Leaving Technology Behind on Fraser Island

January 23, 2014
Fraser Island

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We sat silently in the truck as we made our way to the ferry. Passengers were not to be in the vehicles while they were loaded onto the boat, so my boyfriend and I walked on and grabbed a seat on the deck. It already felt awkward–the start of a tour always does. No one knows each other; everyone is shy or already forming cliques and leaving others standing to the side. It’s like being back in high school except that everyone is in their mid-twenties.

This feeling lasted only as long as the ferry ride. When we re-loaded into our cars and pushed through the soft sand, we started bouncing around the backseat like old friends. Some people hit their heads and we all laughed; names were exchanged and photos were taken.

Fraser Island is a beautiful place; it’s the largest sand island in the world and we were about to spend three days camping and four-wheeling around it. Our campsite had no electricity, no one had cell phone service and you could only pack a small bag, so fancy electronics were left behind. All we had at night were flashlights and beer cans. It was the best three days of my entire eight-week trip.

When I finished my whirlwind tour I was constantly asked, “What was your favorite place?” and I always answered, “Fraser Island.” For a while, I couldn’t explain it; the beaches were gorgeous and the natural freshwater lakes were really fun, but it wasn’t the most picturesque place I had been.

It was the overall experience. It was the fact that no one was buried in their smartphones or tablets. We were a big group of curious travelers left to our own devices. We blasted music as we maneuvered our way on the off-road tracks until someone inevitably got stuck; then we cheered the driver on and shouted, “Congrats!” when he or she managed to get un-stuck. It was an incredible group bonding experience that I didn’t have at any other time on my travels.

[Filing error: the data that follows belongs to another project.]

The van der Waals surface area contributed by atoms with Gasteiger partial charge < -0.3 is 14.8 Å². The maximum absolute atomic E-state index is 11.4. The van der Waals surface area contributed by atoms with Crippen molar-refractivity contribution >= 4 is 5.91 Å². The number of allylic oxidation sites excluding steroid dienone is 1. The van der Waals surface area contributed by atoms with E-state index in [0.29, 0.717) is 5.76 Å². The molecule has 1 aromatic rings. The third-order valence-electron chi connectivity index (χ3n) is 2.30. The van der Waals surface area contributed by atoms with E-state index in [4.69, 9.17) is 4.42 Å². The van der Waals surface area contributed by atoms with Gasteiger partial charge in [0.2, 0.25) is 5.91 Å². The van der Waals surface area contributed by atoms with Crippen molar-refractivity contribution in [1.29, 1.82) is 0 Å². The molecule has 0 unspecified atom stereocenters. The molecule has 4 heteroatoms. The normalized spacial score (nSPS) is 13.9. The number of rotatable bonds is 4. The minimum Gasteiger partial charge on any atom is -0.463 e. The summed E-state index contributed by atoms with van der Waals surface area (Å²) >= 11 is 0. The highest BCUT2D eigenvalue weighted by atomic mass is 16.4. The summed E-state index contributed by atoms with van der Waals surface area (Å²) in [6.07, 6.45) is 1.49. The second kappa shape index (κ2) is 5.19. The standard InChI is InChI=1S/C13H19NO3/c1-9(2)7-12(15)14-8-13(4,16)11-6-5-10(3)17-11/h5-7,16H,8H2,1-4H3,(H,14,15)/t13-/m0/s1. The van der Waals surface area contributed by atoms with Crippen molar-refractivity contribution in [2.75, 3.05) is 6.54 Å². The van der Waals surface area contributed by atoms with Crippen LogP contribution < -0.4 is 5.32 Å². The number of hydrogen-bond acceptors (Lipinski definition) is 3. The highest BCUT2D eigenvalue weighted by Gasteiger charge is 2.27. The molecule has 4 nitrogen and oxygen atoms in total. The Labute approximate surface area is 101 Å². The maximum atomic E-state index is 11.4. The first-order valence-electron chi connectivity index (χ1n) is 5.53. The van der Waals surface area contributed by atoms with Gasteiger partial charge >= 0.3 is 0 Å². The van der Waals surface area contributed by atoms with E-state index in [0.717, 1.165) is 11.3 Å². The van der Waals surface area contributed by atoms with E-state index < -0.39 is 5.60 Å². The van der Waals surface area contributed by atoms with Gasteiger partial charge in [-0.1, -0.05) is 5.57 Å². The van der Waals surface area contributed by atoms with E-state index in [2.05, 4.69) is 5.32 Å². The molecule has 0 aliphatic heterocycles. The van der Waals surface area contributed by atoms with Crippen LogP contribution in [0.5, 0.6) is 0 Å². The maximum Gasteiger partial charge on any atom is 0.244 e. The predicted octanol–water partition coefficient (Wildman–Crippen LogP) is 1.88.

Maybe I was just lucky and had a great group of people or maybe it was a combination of things. I think when we are taken out of our comfort zones, we are more likely to bond with others who feel the same way. I also think that not having technology to get between us allowed us to have real conversations and get to know one another on a level playing field. I love Twitter and Facebook as much as the next travel blogger, but it’s those times spent away from the screen interacting with real people that create the best memories. The beaches and the lakes helped too.

About Laura Bronner

Laura Bronner is an American girl addicted to life abroad. After graduating from college she set off on what was meant to be a year of travel. That was four years ago. Since then she has lived in New Zealand, Australia and now calls South Korea home. You can follow along with her experiences on An American Abroad

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